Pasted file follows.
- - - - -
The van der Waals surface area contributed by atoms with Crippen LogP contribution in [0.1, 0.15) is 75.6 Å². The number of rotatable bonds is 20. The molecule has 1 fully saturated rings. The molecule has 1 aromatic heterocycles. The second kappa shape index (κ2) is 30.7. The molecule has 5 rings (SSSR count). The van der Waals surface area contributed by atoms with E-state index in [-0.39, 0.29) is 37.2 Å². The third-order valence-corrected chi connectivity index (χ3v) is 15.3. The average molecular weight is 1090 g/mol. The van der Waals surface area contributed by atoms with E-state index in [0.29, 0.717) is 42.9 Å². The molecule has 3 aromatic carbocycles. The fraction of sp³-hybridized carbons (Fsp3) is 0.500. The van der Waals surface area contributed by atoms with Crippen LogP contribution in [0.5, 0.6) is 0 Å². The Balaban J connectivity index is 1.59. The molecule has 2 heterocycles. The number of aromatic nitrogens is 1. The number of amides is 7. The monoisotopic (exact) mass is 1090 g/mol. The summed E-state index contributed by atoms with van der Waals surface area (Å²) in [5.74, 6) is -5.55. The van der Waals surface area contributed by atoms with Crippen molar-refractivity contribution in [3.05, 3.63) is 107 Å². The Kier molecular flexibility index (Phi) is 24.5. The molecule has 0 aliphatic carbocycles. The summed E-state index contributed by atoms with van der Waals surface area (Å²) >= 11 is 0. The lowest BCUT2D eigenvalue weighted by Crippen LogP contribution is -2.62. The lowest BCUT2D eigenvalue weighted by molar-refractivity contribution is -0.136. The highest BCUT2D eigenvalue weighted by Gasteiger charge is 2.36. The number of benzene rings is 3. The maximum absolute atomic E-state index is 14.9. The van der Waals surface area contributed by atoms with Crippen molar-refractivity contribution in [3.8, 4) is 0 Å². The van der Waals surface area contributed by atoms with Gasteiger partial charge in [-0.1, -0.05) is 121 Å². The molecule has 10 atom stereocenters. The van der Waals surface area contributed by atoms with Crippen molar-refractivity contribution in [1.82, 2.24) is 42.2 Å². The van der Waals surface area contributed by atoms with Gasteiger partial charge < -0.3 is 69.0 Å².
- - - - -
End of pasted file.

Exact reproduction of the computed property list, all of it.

The van der Waals surface area contributed by atoms with Crippen LogP contribution in [0.1, 0.15) is 75.6 Å². The number of rotatable bonds is 20. The molecule has 1 fully saturated rings. The molecule has 1 aromatic heterocycles. The second kappa shape index (κ2) is 30.7. The molecule has 5 rings (SSSR count). The van der Waals surface area contributed by atoms with E-state index in [-0.39, 0.29) is 37.2 Å². The third-order valence-corrected chi connectivity index (χ3v) is 15.3. The average molecular weight is 1090 g/mol. The van der Waals surface area contributed by atoms with E-state index in [0.29, 0.717) is 42.9 Å². The molecule has 3 aromatic carbocycles. The fraction of sp³-hybridized carbons (Fsp3) is 0.500. The van der Waals surface area contributed by atoms with Crippen LogP contribution in [0.5, 0.6) is 0 Å². The Balaban J connectivity index is 1.59. The molecule has 2 heterocycles. The number of aromatic nitrogens is 1. The number of amides is 7. The monoisotopic (exact) mass is 1090 g/mol. The summed E-state index contributed by atoms with van der Waals surface area (Å²) in [5.74, 6) is -5.55. The van der Waals surface area contributed by atoms with Crippen molar-refractivity contribution in [3.05, 3.63) is 107 Å². The Kier molecular flexibility index (Phi) is 24.5. The molecule has 0 aliphatic carbocycles. The summed E-state index contributed by atoms with van der Waals surface area (Å²) >= 11 is 0. The lowest BCUT2D eigenvalue weighted by Crippen LogP contribution is -2.62. The lowest BCUT2D eigenvalue weighted by molar-refractivity contribution is -0.136. The highest BCUT2D eigenvalue weighted by Gasteiger charge is 2.36. The number of benzene rings is 3. The maximum absolute atomic E-state index is 14.9. The van der Waals surface area contributed by atoms with Crippen molar-refractivity contribution in [3.8, 4) is 0 Å². The van der Waals surface area contributed by atoms with Gasteiger partial charge in [-0.1, -0.05) is 121 Å². The molecule has 10 atom stereocenters. The van der Waals surface area contributed by atoms with Crippen molar-refractivity contribution in [1.82, 2.24) is 42.2 Å². The van der Waals surface area contributed by atoms with Gasteiger partial charge < -0.3 is 69.0 Å².